WONG: What is so special about the collection you have here?

WAN: It is completely vintage. Some of those science fiction books were bought as a big collection. Some books I pick up here and there. I am not sure there is such a thing as bad science fiction. It is always refreshing to read science fiction, as it is a constant exploration of different fields and possibilities through literature.

WONG: And is there a science fiction book that you are a big fan of?

WAN: I had a phase where I was reading post-apocalyptic stuff, there’s a book called Alas, Babylon [ed. – written by Pat Frank, 1959], which is about the world after a nuclear war and people coming together trying to start over. That made an impression on me. I read a lot of Stephen King, including crossovers between horror and science fiction. The genre of science fiction itself is kind of loose.

Albert is also a big fan of George Orwell’s work. Arguably Orwell’s most famous book, Animal Farm, is proudly on display in the bookstore.

WONG: As a dedicated reader of George Orwell’s writings, how would you describe Orwell the author?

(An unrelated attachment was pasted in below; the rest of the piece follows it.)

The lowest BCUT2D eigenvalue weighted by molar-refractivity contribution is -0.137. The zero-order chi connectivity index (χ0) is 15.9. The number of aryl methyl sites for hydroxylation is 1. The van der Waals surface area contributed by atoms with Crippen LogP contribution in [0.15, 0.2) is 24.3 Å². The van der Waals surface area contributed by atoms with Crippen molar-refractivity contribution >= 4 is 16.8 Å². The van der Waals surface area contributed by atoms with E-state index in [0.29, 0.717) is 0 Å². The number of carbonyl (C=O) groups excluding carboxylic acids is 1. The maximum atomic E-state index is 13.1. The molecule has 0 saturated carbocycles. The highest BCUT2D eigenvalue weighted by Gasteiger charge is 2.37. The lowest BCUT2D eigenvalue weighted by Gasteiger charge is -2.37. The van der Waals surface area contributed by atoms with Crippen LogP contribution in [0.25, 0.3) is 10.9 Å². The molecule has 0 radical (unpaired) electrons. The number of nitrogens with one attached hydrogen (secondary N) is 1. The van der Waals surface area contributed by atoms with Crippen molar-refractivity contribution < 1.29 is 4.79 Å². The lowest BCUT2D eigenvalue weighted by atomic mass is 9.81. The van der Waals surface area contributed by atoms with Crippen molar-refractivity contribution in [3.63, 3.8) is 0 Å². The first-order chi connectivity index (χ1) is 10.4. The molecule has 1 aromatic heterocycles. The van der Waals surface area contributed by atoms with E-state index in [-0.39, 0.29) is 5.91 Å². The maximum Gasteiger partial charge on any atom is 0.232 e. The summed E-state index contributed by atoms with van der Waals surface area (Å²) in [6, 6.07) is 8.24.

WAN: His writing style is very concise and compact and simple, you don’t really see big words. His goal has always been to get the point across as clearly and as persuasively as he could. That is the goal of every writer but he does it especially well.

WONG: Are there any specific books by Orwell that you really like?

WAN: I read a lot of his articles and essays because he was a journalist, I read a lot of that. Aside from Animal Farm and Nineteen Eighty-Four, he does have other works that are worth reading. I think his best works are his short essays.

WONG: What is the importance and significance of Orwell’s work today?

WAN: To George Orwell, everything is politics. COVID is politics, Hong Kong is politics, picture books are politics. In that sense, everything is politics. That is one thing to take away from Orwell’s work. The truth is the essence of his work. He talks about what we see happening around the world politically, especially in his books like Animal Farm and Nineteen Eighty-Four.

Reading is a discipline. Reading a book makes you think about people and places in situations that are not within your reach. To be able to do that, to put yourself in somebody else’s shoes, to feel their emotions and understand their experiences, even though you might not experience them, it’s an important life skill. The worst people that we know, are the people who don’t have that skill, people who can’t empathize and understand what is going on with another person’s life. If we can all not be like that, the world can be a better place. And that is one reason to start reading.